Businessman with boxing gloves

European leasing, it appears, has
boiled down to a Darwinian battle in which only the strongest

Across the continent, more and more
examples have emerged of resilient, energetic and well-run
companies replacing slightly weaker ones.

A good example of this is in the rail
finance sector. Close Leasing, the Close Brothers Group subsidiary
that continues to punch above its weight, has just hired an
experienced rail expert from National Australia Bank which, in
turn, after signing at least one high-profile deal with SMBC
Leasing, is rumoured to have stopped lending.

Meanwhile, Paul Caskey, the former
head of NAB’s big ticket leasing arm, is understood to have moved
to Lombard, although the RBS subsidiary did not confirm this at
time of going to press.

Another example of the increasingly
dog eat dog nature of leasing these days is Hypo Group Alpe

The company, Leasing Life
learned last month, has put up for sale its leasing subsidiaries in
Bulgaria, Hungary, Macedonia, Germany and Ukraine. No doubt the
likes of the ever-liquid bankers at UniCredit are already

Meanwhile, back in the UK, Industrial
Bank of Japan’s London-based leasing arm has stopped writing new
business for the immediate future, and there are rumours that it
might also be up for sale.

The vendor finance world has also
recently become more competitive, with not just international
European players vying for places on the panels of such giants as
Microsoft Financing, but also manufacturers such as GE Capital and
Siemens Financial Services taking the decision to build up their
number of VF partnerships.

Given the large number of
manufacturers still without financing programmes (reflected in
our vendor finance special report this month on pages 20 to
), the ground has been set for yet more sparring between
Europe’s most agile lessors.

Success in leasing these days is also
about reacting quickly to events.

For instance, on the back of Fiat’s
recent successes, a host of opportunities has arisen for lessors at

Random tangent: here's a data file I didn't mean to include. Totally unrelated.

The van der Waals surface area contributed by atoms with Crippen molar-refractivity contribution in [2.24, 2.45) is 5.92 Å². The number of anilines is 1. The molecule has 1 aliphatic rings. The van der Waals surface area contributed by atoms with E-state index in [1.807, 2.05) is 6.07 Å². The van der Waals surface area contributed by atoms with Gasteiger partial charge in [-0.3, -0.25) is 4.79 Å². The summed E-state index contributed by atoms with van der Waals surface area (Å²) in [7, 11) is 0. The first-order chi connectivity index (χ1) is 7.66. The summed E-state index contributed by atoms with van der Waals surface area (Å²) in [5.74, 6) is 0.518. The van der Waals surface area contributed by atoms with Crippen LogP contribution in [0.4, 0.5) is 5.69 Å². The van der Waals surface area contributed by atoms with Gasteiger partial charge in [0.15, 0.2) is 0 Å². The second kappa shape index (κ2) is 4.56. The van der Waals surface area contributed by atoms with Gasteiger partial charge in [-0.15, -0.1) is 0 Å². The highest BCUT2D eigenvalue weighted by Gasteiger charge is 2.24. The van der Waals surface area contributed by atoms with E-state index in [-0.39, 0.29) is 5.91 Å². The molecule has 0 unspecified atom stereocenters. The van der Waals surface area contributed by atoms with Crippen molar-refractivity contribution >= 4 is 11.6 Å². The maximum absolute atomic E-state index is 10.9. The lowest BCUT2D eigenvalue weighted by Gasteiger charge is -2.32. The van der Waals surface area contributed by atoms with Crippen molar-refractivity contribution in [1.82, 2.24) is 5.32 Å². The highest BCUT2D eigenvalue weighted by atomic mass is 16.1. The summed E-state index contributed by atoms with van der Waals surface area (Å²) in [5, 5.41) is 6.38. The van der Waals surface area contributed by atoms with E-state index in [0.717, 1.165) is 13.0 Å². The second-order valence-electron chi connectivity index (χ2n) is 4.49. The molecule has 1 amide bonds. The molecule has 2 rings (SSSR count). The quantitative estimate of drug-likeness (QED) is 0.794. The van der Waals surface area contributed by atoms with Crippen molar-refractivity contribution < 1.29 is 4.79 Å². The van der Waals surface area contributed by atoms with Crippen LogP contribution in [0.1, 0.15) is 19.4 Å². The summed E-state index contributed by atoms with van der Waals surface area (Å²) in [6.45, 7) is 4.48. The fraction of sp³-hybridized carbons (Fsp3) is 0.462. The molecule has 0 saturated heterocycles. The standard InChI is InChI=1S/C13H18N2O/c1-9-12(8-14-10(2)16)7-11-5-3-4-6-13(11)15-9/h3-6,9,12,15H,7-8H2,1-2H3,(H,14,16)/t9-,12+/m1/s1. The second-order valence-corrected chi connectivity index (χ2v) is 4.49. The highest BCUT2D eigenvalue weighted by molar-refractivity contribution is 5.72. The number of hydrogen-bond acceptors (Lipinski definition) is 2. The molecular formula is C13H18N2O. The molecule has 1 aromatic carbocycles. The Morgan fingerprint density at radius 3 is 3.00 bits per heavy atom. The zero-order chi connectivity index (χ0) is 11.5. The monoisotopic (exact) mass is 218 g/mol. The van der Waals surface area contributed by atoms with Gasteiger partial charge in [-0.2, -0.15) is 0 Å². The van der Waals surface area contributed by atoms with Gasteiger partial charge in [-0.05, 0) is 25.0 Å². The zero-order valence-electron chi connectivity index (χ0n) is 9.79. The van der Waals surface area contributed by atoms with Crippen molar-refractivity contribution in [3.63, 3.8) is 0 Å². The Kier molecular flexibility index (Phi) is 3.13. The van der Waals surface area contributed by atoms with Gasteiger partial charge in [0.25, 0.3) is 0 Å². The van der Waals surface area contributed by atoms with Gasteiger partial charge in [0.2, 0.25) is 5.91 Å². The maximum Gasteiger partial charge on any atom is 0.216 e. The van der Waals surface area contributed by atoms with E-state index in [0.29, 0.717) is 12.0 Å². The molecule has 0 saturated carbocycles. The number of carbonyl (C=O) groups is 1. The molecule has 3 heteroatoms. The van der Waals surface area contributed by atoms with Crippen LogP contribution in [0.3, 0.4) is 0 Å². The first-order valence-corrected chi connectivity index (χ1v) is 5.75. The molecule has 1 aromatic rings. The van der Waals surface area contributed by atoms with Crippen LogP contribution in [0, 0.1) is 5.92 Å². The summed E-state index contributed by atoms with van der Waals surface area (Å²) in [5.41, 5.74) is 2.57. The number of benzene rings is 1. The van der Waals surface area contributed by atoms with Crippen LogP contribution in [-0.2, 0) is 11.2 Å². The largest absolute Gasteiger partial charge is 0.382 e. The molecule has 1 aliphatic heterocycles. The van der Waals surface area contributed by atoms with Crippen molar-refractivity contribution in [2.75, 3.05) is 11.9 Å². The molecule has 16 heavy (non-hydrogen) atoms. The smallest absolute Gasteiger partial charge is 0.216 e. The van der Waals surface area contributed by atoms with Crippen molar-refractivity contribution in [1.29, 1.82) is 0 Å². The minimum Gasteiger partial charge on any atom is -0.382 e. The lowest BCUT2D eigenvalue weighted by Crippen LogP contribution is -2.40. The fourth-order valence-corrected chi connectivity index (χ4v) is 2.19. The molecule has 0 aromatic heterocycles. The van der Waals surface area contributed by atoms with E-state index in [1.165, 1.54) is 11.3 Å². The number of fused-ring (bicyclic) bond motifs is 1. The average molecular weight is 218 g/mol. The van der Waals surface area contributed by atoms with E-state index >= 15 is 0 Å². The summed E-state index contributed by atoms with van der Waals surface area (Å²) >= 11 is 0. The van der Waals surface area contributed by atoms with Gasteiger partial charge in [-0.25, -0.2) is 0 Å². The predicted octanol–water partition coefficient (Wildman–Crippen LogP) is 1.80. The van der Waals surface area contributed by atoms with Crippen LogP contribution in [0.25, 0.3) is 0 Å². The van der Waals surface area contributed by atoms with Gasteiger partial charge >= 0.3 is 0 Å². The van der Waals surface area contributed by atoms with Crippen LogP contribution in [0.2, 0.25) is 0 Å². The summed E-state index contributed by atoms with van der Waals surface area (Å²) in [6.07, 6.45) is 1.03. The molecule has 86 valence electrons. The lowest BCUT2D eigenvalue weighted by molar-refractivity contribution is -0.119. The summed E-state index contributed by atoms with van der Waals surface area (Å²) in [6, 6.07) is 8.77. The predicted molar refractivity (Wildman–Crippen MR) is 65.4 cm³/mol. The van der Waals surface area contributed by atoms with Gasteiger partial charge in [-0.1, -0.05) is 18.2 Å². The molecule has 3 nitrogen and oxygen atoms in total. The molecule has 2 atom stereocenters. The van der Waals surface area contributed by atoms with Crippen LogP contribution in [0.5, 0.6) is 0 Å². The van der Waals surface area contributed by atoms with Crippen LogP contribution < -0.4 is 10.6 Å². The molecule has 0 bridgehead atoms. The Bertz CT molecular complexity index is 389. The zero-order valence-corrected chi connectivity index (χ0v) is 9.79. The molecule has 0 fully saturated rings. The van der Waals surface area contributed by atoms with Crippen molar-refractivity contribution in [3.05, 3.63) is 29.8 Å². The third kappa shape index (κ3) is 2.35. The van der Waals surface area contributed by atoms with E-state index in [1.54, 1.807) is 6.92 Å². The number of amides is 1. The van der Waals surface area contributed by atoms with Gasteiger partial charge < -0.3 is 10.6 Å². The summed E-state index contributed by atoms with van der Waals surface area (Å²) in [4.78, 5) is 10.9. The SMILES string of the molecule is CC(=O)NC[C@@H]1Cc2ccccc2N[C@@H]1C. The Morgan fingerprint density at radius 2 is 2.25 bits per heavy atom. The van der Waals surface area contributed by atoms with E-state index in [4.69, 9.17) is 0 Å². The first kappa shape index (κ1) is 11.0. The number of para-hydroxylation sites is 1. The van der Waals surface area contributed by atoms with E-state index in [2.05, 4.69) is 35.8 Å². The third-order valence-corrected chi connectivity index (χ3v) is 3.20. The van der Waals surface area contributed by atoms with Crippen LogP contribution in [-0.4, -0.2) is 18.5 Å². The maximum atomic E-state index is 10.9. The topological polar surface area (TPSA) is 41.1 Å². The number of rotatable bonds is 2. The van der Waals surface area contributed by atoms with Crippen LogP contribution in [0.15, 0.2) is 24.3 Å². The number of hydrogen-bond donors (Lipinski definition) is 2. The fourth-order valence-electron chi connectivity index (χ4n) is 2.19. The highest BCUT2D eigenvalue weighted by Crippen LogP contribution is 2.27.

group property CNH Capital (which has a huge vendor programme with
BNP Paribas Lease Group); Ferrari (which is growing a point-of-sale
franchised dealership business in the UK); Iveco (the leasing
business of which is mostly cornered by Barclays, again through VF
agreements); and Fiat Auto (which has close ties with Crédit

Another example is Heidelberg
Financial Services, whose youthful MD, Stephan Knuppertz, told a
Leasing Life reporter last month: “My dream, eventually,
is to have little or no book, and achieve all finance sales with
our partners.”

At present these partners include SG
Equipment finance, CIT, VR Leasing in Germany, Sudleasing in the
Americas, and HSBC Equipment Finance in the UK. Given Knuppertz’s
ambitions, no doubt more will follow. Watch this space.

Similar opportunities exist in
countless sectors: in crane leasing (currently booming thanks to
the recovering construction sector), rail finance (see above),
collections outsourcing (which has now become big business for
select law firms), and, of course, green leasing. The list goes

Brendan MalkinBut none of this will work unless the economy continues to
right itself. There are signs for and against this happening.
First-quarter leasing business in the UK grew by 11% year-on-year,
while in Germany it dropped by the same amount. The OECD has called
for a hike in interest rates – while cost of Libor is due to grow
1% over the next few months.

It also won’t work if irresponsible
lending re-starts. Already some asset financiers are said to be
lending at 2%. Better a dog eat dog world than one that is back in

Brendan Malkin